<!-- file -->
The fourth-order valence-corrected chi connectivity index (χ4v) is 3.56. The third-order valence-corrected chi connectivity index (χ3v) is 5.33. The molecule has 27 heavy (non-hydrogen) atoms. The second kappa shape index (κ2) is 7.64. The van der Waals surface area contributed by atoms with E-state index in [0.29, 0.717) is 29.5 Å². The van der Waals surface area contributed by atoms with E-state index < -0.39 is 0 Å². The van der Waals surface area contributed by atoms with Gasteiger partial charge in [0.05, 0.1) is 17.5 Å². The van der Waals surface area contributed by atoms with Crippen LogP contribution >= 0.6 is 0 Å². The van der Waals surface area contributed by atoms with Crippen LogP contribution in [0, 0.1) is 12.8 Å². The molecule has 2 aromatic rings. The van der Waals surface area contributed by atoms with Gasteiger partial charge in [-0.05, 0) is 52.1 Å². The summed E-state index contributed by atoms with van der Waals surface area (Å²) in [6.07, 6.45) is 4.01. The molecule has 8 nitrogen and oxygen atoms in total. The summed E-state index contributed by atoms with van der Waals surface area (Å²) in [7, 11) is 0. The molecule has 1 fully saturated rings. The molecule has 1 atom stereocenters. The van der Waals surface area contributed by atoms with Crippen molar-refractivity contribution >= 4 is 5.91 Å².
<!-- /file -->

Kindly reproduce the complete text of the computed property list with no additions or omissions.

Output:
The fourth-order valence-corrected chi connectivity index (χ4v) is 3.56. The third-order valence-corrected chi connectivity index (χ3v) is 5.33. The molecule has 27 heavy (non-hydrogen) atoms. The second kappa shape index (κ2) is 7.64. The van der Waals surface area contributed by atoms with E-state index in [0.29, 0.717) is 29.5 Å². The van der Waals surface area contributed by atoms with E-state index < -0.39 is 0 Å². The van der Waals surface area contributed by atoms with Gasteiger partial charge in [0.05, 0.1) is 17.5 Å². The van der Waals surface area contributed by atoms with Crippen LogP contribution >= 0.6 is 0 Å². The van der Waals surface area contributed by atoms with Crippen LogP contribution in [0, 0.1) is 12.8 Å². The molecule has 2 aromatic rings. The van der Waals surface area contributed by atoms with Gasteiger partial charge in [-0.05, 0) is 52.1 Å². The summed E-state index contributed by atoms with van der Waals surface area (Å²) in [6.07, 6.45) is 4.01. The molecule has 8 nitrogen and oxygen atoms in total. The summed E-state index contributed by atoms with van der Waals surface area (Å²) in [7, 11) is 0. The molecule has 1 fully saturated rings. The molecule has 1 atom stereocenters. The van der Waals surface area contributed by atoms with Crippen molar-refractivity contribution >= 4 is 5.91 Å².